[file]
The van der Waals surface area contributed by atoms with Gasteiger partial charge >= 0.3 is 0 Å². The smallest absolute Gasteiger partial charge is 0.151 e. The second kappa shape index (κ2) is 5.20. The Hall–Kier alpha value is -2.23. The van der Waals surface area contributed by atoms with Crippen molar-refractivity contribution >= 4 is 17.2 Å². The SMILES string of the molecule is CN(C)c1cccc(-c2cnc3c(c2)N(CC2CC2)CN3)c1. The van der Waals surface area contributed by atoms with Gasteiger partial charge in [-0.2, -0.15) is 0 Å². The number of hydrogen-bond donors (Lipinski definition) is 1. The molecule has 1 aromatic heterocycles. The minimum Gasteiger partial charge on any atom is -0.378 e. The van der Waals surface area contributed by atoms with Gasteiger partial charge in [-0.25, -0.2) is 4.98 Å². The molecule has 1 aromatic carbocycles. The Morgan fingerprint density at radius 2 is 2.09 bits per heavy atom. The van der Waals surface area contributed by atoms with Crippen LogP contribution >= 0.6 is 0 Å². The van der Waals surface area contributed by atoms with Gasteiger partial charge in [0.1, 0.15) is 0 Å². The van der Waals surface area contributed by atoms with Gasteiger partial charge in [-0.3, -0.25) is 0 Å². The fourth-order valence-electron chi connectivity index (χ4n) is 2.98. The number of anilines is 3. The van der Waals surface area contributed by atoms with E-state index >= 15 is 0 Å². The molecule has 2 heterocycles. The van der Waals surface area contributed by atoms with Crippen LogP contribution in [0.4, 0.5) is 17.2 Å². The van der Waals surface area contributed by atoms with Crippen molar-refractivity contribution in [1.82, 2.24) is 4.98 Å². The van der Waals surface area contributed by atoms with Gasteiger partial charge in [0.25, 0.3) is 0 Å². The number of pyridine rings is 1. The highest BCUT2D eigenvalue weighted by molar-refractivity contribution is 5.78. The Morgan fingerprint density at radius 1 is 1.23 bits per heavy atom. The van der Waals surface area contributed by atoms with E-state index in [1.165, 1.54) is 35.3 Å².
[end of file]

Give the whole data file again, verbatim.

The van der Waals surface area contributed by atoms with Gasteiger partial charge >= 0.3 is 0 Å². The smallest absolute Gasteiger partial charge is 0.151 e. The second kappa shape index (κ2) is 5.20. The Hall–Kier alpha value is -2.23. The van der Waals surface area contributed by atoms with Crippen molar-refractivity contribution >= 4 is 17.2 Å². The SMILES string of the molecule is CN(C)c1cccc(-c2cnc3c(c2)N(CC2CC2)CN3)c1. The van der Waals surface area contributed by atoms with Gasteiger partial charge in [-0.2, -0.15) is 0 Å². The number of hydrogen-bond donors (Lipinski definition) is 1. The molecule has 1 aromatic heterocycles. The minimum Gasteiger partial charge on any atom is -0.378 e. The van der Waals surface area contributed by atoms with Gasteiger partial charge in [-0.25, -0.2) is 4.98 Å². The molecule has 1 aromatic carbocycles. The Morgan fingerprint density at radius 2 is 2.09 bits per heavy atom. The van der Waals surface area contributed by atoms with Crippen LogP contribution >= 0.6 is 0 Å². The van der Waals surface area contributed by atoms with Gasteiger partial charge in [0.1, 0.15) is 0 Å². The van der Waals surface area contributed by atoms with Gasteiger partial charge in [-0.3, -0.25) is 0 Å². The fourth-order valence-electron chi connectivity index (χ4n) is 2.98. The number of anilines is 3. The van der Waals surface area contributed by atoms with E-state index >= 15 is 0 Å². The molecule has 2 heterocycles. The van der Waals surface area contributed by atoms with Crippen LogP contribution in [0.4, 0.5) is 17.2 Å². The van der Waals surface area contributed by atoms with Crippen molar-refractivity contribution in [1.82, 2.24) is 4.98 Å². The van der Waals surface area contributed by atoms with Gasteiger partial charge in [0.25, 0.3) is 0 Å². The number of pyridine rings is 1. The highest BCUT2D eigenvalue weighted by molar-refractivity contribution is 5.78. The Morgan fingerprint density at radius 1 is 1.23 bits per heavy atom. The van der Waals surface area contributed by atoms with E-state index in [1.165, 1.54) is 35.3 Å².